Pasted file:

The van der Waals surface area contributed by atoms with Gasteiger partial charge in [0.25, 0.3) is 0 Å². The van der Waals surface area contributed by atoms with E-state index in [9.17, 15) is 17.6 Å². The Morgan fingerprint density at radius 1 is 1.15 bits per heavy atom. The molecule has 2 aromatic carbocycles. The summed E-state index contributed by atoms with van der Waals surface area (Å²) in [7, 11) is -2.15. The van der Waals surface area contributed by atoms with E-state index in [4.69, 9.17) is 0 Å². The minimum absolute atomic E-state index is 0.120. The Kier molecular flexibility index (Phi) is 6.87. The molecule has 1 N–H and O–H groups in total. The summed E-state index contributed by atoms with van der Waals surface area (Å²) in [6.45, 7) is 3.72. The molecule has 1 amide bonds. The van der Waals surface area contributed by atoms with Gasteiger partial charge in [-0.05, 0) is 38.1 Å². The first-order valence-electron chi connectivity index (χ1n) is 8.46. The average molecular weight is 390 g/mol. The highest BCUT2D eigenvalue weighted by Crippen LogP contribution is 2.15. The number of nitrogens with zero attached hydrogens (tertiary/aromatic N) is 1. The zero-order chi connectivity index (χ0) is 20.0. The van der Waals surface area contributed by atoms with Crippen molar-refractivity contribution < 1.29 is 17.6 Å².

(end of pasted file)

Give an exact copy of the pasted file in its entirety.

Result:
The van der Waals surface area contributed by atoms with Gasteiger partial charge in [0.25, 0.3) is 0 Å². The van der Waals surface area contributed by atoms with E-state index in [9.17, 15) is 17.6 Å². The Morgan fingerprint density at radius 1 is 1.15 bits per heavy atom. The molecule has 2 aromatic carbocycles. The summed E-state index contributed by atoms with van der Waals surface area (Å²) in [7, 11) is -2.15. The van der Waals surface area contributed by atoms with E-state index in [4.69, 9.17) is 0 Å². The minimum absolute atomic E-state index is 0.120. The Kier molecular flexibility index (Phi) is 6.87. The molecule has 1 N–H and O–H groups in total. The summed E-state index contributed by atoms with van der Waals surface area (Å²) in [6.45, 7) is 3.72. The molecule has 1 amide bonds. The van der Waals surface area contributed by atoms with Gasteiger partial charge in [-0.05, 0) is 38.1 Å². The first-order valence-electron chi connectivity index (χ1n) is 8.46. The average molecular weight is 390 g/mol. The highest BCUT2D eigenvalue weighted by Crippen LogP contribution is 2.15. The number of nitrogens with zero attached hydrogens (tertiary/aromatic N) is 1. The zero-order chi connectivity index (χ0) is 20.0. The van der Waals surface area contributed by atoms with Crippen molar-refractivity contribution < 1.29 is 17.6 Å².